The government has announced a package of measures aimed at
giving the IT industry a makeover to try and attract more women into the sector
and tackle skills shortages. Quentin Reade reports
A raft of measures aimed at attracting more women into IT to overcome skills
shortages in the sector have been announced by the Government.
The initiative was launched by Trade and Industry Secretary Patricia Hewitt
earlier this month to try and make the sector more appealing to school-age
girls and retain working mothers currently in the field.
According to the National Computing Centre, the number of women in IT has
fallen over the last eight years. In 1994 women made up 29 per cent of the IT
workforce – compared to just 18 per cent today.
One of the key proposals is the formation of the Champions Group, to be made
up of seven senior HR professionals who will advise the government at a
strategic level on what can done to address the problem.
Rebecca George, director of UK Government Business at IBM and head of the
Champions Group, believes a major obstacle to increasing the number of female
IT staff is its poor image.
She thinks women are turned off by the sector because they believe the
industry is filled with nerdy boys hunched over computers. "We want to
show them that people involved in IT are ordinary," she said.
George said having an industry-based group is important because it will be
"business people who make the decisions".
Anne Cantelo, project director at e-skills National Training Organisation,
which is supporting the DTI plans, said the idea behind the Champions Group is
to form a panel that can "move and shake and get things done".
Cantelo believes women need more work-experience at IT companies and should
be offered more information about career options in the sector.
"This is an economic issue. We will need skilled people for when the
economy starts booming again," she said.
Efforts to overcome the IT sector’s poor image among women will begin at
US company Macromedia is to supply free software to schools which run
computer clubs for girls. The clubs, to be piloted in the South East, will
focus on appealing to girls aged between 11 and 13 and offer activities such as
designing magazine covers.
The programme will also see science and engineering ambassadors go into
classrooms to promote the IT sector – specifically targeting girls – and to
change perceptions of the industry.
Hewitt hopes the new initiative will show school girls it can provide them
with a well-paid, exciting career.
She finds it frustrating that only 24 per cent of computer graduates are
women, when girls do better than boys at computer studies in school.
"The current situation is bad for women. It means they are missing out
on opportunities to earn the higher wages that are available in the IT sector.
It’s also bad for business and the economy," she said.
"An IT industry dominated by men is only using half the available
talent and creativity. That is a particular cause for concern in an industry
that, despite current economic conditions, has a growing demand for skilled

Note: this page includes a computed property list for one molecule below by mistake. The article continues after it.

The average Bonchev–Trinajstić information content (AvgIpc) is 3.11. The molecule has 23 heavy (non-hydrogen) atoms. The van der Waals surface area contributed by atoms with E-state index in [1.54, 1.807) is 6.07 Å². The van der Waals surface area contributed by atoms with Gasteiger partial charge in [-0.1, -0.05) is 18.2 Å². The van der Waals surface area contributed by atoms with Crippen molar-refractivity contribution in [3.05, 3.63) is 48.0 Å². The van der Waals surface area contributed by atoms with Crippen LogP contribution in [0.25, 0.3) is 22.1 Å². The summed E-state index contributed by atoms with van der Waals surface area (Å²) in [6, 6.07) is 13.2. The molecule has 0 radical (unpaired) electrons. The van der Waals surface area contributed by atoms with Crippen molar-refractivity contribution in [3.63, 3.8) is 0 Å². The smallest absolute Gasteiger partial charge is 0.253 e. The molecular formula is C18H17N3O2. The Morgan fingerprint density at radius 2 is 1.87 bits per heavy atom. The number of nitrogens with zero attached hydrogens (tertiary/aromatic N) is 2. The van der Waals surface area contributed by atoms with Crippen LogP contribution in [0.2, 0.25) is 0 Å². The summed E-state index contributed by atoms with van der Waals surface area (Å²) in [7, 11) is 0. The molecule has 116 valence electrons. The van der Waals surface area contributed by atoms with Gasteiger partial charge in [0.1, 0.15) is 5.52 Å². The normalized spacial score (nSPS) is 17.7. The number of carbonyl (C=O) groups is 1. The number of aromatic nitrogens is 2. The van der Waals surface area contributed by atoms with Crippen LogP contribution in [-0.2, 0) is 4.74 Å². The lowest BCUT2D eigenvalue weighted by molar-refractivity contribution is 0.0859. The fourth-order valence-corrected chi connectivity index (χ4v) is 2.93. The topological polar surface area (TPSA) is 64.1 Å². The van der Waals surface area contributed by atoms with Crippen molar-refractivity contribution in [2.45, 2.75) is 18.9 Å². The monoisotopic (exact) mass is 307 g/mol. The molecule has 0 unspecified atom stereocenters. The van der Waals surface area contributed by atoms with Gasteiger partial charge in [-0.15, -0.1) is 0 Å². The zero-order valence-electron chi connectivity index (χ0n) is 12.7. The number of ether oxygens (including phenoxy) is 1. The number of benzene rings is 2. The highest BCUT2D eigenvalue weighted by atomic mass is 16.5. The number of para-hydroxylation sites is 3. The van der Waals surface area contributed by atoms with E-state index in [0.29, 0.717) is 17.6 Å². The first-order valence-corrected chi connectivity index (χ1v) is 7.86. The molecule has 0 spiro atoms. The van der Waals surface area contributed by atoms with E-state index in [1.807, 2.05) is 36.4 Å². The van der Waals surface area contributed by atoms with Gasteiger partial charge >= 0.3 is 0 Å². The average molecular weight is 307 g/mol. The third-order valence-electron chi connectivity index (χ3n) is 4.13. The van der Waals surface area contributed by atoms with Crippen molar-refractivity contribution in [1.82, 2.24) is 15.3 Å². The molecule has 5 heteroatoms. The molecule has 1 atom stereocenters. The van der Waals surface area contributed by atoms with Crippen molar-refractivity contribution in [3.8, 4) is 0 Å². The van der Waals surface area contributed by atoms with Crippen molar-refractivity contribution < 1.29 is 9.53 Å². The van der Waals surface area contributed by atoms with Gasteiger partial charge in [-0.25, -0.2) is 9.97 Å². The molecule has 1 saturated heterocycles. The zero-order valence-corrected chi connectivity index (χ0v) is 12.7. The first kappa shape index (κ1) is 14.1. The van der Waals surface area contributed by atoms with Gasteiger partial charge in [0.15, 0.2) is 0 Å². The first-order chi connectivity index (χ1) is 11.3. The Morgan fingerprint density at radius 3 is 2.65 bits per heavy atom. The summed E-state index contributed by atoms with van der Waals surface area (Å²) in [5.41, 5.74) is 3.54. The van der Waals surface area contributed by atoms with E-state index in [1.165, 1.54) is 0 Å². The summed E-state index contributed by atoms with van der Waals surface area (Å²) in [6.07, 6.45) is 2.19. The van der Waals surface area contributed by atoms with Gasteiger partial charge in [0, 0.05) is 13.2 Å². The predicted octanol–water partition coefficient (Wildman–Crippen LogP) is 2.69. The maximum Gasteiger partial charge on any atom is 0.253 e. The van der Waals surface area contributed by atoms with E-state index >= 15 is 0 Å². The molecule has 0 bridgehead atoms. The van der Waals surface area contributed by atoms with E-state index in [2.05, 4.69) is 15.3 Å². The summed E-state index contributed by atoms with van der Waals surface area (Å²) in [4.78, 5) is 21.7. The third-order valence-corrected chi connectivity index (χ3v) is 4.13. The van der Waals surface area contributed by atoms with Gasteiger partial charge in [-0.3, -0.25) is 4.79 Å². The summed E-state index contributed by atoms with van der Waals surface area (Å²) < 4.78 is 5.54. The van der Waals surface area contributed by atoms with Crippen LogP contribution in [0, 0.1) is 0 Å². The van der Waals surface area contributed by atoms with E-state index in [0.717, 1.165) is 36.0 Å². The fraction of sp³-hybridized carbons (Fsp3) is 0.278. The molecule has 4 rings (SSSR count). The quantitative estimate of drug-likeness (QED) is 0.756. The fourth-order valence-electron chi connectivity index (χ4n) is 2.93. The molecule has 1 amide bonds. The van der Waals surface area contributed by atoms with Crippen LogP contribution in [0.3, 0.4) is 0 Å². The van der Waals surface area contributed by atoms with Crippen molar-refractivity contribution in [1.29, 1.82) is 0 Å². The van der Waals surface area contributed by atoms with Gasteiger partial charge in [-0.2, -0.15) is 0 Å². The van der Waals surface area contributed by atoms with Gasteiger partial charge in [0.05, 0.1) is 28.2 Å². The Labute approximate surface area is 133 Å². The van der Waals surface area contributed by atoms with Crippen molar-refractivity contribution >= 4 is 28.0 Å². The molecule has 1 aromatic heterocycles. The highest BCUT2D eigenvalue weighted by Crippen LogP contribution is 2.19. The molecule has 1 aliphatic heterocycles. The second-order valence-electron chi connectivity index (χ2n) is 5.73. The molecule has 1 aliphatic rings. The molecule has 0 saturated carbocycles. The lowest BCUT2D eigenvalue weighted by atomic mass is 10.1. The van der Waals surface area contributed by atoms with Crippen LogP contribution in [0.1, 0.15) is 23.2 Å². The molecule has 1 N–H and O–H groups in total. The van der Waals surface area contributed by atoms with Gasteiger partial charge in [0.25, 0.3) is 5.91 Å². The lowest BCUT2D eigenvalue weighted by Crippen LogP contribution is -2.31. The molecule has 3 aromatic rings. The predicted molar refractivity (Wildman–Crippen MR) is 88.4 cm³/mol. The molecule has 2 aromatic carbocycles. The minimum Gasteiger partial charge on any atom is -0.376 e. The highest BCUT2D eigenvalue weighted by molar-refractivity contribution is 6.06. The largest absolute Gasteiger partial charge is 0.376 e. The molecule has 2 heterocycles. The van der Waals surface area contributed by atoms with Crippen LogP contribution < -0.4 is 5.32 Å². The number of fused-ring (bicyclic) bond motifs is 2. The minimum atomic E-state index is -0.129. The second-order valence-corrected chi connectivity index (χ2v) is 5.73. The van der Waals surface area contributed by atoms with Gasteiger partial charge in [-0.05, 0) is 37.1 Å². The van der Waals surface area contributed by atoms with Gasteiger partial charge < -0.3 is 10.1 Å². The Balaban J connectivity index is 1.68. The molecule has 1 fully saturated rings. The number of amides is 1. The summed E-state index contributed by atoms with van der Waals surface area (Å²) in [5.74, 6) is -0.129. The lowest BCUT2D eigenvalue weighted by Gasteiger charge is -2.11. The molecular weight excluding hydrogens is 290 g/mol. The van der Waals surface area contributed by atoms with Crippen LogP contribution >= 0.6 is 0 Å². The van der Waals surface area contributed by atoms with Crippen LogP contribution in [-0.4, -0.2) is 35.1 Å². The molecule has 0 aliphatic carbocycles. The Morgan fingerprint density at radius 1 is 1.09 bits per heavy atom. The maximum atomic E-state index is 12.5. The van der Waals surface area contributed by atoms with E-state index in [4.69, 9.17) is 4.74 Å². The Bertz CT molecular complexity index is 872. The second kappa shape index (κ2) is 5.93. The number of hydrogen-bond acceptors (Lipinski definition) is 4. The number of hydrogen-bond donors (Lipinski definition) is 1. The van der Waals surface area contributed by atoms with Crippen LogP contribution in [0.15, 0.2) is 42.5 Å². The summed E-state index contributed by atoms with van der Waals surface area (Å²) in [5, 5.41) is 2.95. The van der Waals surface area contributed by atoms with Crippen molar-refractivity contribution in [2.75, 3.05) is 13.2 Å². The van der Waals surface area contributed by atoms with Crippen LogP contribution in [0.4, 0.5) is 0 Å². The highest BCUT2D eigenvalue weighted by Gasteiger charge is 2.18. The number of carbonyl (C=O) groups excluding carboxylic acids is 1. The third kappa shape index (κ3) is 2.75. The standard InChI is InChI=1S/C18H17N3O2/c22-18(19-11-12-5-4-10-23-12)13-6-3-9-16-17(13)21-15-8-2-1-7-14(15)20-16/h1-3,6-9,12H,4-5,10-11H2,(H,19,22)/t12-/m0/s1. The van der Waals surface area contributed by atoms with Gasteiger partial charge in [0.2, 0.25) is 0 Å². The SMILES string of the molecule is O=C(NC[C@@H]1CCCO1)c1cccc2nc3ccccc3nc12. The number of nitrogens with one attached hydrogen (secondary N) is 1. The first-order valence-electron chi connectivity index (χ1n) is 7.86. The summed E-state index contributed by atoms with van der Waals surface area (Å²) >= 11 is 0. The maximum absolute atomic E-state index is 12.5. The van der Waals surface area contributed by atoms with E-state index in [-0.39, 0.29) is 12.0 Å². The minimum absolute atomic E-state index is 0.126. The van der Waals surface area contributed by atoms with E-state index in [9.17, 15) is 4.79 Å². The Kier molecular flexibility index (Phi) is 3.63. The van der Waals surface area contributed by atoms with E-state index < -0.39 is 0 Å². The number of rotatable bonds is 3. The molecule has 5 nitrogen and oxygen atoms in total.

"We all know girls are turned off by IT as a career option because it
is not something they connect with. Technology appears to be marketed by men,
for men," Hewitt added.
The e-skills NTO is to meet with the makers of popular TV dramas, including
The Bill and EastEnders, to ask them to create ‘normal’ IT workers in the shows
to boost the industry’s profile.
The NTO has also launched a new website called IT Compass, designed to give
advice to people wanting to work in IT. The site is divided into three areas;
women in IT, work experience and IT for non-IT graduates.
Gillian Crowther, HR manager at Microsoft, welcomed the new holistic
approach to tackling the shortage of women in IT and said creating a more
positive image for the industry is needed.
She said Microsoft has its own programmes to promote the industry and
company to schools and graduates.
Under the new programme, the DTI will supply up to £1m from the Work Life
Balance Challenge Fund for consultants to help IT companies develop employment
practices friendly to working parents.
This was welcomed by Diana Worman, adviser at the CIPD, who stressed the
work culture within some IT companies also needs to be looked at.
She warned that if women are attracted to the sector and employed by a firm
that does not treat them well, they will not stay.
The programme’s launch comes as the first systematic review and analysis of
women in IT, electronics and communication, undertaken at the University of
Sussex, is released by the DTI, Department for Education and Skills and the
Women’s Unit in the Cabinet Office.
The project compares six countries: the UK, the US, Canada, Ireland, Taiwan
The report finds that there is a worldwide gender gap in the sector and the
UK has the lowest proportion of female graduates in IT, electronics and
Figures show that worldwide, the number of women graduating in computing is
falling, those in the sector are being paid less and there are fewer in the
higher graded, more professional jobs.